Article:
Seagate's latest enterprise class hard drive offers up to 6TB of space in a 3.5" form factor. The Enterprise Capacity series drive comes in both SATA III 6Gbps and 12Gbps SAS interfaces. Seagate was able to achieve an impressive 1,000 Gb/inch or about 1.25 TB per platter with the drive's five total platters adding up to the 6TB capacity. Perhaps even more impressively, Seagate was able to offer up a 6TB, five platter, 7,200 RPM drive without using helium.
The 6TB Enterprise Capacity hard drive comes with a 128MB DRAM cache. It is rated at 216 MB/s for sequential transfer speeds and an average latency of 4.16 milliseconds. The drive also supports 256-bit AES encryption and an instant secure erase function which overwrites data multiple times. Seagate further claims the drive is rated for 24/7 workloads at 550TB/year with a MTBF of 1.4 million hours. The drive comes with a five year warranty.
The drive will come in several variants depending on the storage interface. LaCie has already committed to using the new drives in its dual bay external storage products. Seagate has not released pricing on the new 6TB drive, but stated that it would price the drive at the same $/GB as last year's 4TB model. Expect the price to be around $650 MSRP before contract and bulk order deals.
It is a neat drive for sure, and I hope that the technology trickles down to the consumer space quickly, as 4TB has been the maximum single drive capacity for far too long!
For now, the drive will be used in the datacenter, production house, and security/surveillance markets (particularly in the datacenter market where rack space is at a premium).
I don’t understand why these
I don’t understand why these drives are not hybrid, when of any drive they would benefit from it most at 6GB capacity…
With 6TB of space available,
With 6TB of space available, any flash / hybrid portion would be a very small fraction of the total space. In enterprise scenarios where the whole span is likely used, the chances of cache hits are very small. Additionally, enterprise hybrid solutions apply a larger / faster SSD as a cache of the entire array of HDDs, making things more efficient overall.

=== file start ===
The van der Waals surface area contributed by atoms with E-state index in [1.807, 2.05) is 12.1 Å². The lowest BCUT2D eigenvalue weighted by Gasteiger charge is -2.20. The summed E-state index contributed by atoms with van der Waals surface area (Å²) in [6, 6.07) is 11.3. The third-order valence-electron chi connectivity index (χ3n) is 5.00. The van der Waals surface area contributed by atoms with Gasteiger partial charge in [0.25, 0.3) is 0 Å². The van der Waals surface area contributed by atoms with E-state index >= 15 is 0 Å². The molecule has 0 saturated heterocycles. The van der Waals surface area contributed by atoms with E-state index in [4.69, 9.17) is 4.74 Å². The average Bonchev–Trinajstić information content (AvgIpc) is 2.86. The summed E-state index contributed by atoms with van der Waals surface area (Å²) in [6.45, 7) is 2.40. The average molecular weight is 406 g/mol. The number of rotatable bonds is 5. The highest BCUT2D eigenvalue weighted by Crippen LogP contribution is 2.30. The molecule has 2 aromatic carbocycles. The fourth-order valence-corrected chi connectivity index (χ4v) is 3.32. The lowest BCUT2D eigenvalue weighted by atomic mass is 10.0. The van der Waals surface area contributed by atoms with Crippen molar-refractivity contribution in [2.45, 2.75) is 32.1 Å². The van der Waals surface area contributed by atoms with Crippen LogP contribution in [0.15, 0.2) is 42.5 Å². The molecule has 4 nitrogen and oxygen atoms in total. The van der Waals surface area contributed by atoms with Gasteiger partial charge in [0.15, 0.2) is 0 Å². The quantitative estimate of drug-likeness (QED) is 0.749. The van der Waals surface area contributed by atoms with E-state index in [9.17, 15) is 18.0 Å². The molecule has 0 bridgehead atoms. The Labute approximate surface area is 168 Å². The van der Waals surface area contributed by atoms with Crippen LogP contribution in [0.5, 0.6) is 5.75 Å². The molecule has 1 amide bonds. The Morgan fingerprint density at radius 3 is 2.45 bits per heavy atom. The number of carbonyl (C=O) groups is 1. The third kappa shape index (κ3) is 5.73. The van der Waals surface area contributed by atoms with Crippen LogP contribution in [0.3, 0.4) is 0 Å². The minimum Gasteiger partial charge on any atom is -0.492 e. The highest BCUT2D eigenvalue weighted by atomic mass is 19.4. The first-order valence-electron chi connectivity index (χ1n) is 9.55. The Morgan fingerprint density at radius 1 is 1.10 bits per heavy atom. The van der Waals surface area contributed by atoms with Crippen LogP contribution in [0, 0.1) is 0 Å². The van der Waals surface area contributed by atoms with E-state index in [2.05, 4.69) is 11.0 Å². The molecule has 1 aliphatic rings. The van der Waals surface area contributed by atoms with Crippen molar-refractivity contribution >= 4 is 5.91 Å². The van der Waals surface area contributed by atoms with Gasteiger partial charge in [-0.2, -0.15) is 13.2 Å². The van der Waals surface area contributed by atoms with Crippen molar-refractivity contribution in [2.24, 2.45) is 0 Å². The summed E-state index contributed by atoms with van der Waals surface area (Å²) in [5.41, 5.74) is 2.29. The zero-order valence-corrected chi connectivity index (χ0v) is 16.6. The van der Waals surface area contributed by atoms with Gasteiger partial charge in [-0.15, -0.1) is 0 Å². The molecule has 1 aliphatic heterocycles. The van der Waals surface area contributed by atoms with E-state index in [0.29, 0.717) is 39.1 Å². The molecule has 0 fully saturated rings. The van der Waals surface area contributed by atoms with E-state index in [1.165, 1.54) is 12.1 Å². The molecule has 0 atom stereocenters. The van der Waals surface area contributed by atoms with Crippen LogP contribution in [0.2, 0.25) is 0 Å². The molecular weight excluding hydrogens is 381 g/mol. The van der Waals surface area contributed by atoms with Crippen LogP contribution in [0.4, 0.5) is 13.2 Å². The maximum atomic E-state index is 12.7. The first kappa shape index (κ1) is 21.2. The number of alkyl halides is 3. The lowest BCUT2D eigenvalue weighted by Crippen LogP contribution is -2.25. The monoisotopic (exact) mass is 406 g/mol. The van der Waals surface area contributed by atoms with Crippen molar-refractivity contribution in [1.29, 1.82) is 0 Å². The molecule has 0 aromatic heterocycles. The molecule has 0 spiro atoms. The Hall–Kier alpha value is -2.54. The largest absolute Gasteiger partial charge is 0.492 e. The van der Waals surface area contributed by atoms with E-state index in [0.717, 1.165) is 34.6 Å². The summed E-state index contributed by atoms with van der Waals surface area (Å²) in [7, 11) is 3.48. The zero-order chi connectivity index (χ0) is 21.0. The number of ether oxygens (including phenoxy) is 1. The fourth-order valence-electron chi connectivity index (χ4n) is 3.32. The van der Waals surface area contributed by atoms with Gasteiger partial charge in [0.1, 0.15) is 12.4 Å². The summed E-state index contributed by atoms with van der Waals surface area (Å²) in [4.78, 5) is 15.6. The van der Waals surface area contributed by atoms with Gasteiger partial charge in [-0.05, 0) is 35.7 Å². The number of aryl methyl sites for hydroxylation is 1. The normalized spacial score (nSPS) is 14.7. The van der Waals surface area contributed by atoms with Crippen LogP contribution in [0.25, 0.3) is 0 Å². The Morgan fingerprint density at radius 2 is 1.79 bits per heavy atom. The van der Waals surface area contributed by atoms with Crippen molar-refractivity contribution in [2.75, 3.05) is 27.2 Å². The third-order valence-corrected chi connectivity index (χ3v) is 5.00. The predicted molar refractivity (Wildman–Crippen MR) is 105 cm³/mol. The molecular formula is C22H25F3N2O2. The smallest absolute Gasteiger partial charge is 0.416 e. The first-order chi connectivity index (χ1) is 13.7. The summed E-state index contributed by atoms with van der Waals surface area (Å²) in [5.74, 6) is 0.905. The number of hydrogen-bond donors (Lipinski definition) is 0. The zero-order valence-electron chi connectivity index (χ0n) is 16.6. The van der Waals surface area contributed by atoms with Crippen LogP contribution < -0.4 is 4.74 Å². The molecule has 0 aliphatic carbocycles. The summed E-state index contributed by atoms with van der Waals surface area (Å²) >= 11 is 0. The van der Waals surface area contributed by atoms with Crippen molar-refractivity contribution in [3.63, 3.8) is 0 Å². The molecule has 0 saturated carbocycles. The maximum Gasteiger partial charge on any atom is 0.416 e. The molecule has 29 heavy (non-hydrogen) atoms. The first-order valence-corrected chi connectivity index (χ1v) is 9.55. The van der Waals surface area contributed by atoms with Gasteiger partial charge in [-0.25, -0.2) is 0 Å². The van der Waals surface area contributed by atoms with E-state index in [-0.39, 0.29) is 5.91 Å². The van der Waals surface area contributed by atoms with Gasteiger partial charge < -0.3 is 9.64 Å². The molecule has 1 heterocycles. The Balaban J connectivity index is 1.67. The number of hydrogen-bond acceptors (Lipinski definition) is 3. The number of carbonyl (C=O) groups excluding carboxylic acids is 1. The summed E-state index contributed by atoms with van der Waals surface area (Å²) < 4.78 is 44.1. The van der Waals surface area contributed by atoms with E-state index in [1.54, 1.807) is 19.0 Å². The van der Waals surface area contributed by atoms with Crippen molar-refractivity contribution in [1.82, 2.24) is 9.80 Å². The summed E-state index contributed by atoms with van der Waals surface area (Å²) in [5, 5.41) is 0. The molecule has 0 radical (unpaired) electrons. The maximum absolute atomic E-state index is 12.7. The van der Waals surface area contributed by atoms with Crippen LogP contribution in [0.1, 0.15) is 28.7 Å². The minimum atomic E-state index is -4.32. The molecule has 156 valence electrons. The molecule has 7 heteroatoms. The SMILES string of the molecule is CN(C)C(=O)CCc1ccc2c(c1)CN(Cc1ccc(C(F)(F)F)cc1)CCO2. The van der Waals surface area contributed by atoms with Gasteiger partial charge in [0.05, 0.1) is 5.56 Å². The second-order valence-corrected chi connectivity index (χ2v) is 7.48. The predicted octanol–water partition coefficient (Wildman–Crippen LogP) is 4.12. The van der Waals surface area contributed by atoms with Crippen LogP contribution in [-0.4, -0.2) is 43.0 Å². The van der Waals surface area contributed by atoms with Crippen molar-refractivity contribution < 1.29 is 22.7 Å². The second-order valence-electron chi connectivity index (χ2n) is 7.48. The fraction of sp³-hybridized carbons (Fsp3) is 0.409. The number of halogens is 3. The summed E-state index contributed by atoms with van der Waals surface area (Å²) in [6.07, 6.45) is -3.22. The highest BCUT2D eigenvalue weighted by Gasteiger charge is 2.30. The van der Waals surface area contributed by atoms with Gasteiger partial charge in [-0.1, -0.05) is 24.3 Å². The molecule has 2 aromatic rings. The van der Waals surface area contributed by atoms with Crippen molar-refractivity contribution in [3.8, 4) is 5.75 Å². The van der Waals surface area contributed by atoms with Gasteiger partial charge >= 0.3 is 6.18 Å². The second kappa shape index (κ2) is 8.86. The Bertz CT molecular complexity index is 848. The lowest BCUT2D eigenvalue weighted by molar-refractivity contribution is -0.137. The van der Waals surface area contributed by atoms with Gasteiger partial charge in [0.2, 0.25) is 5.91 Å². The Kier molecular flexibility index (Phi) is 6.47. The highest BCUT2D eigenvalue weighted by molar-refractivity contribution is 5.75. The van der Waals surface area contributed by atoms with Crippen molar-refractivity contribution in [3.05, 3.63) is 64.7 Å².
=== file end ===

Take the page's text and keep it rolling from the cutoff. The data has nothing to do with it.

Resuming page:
The SSHD model is not going
The SSHD model is not going to catch on IMO. HDD’s should stick to what they’re good at and not try and be different. With the rapidly expanding SSD sizes and prices dropping simultaneously, there are few cases I’d ever recommend someone going for a SSHD as some kind of “go-between”.
When I want reliable, long-term storage. I’ll go HDD every time. Until NAND gets its replacement that promises to make write cycles so large that it’ll be a past-time, I’ll never trust a SSD without constantly monitoring its endurance. Already in 6 months I’m down 10% on a 480GB Corsair Neutron drive and I don’t consider myself doing anything too outlandish.
Even if they could last a solid 8 years as SSDLife claims, if you see what happens when they die it isn’t pretty. You’ll probably scratch your head for a couple days, weeks, or months before you figure out the system instability is being caused by the endurance life running out.
Heres to going large and in charge! Can’t wait to see HAMR come into play! I will have a 4 disk 50TB NAS by the end of this decade I promise! 😀
Is there a home RAID system
Is there a home RAID system that will Raid 0 two or more drives for fast IO, then in the background and not using any system resources transfer the Raid 0 share to a seperate raid 1 share. Or is it just cheeper to use an SSD and baskup to a RAID 1, or other?
I think what you’re looking
I think what you’re looking for is RAID0+1 or RAID10.
When this hits the consumer
When this hits the consumer market, That enterprise warranty will dwindle down to 1year.
Seagates quality and faith in the longevity of their drives for the consumer is none existent. I don’t have the time to keep returning them, and then to take the loss when they fail at 14months, as past 1500 drives did.
It’s great to see 6TB drives
It’s great to see 6TB drives coming, I’m an adult entertainment photographer/videographer and we use 90TB RAID arrays at work with 3TB and 4TB drives. Hopefully with the new 6TB drives we’ll be able to squeeze more data in less space!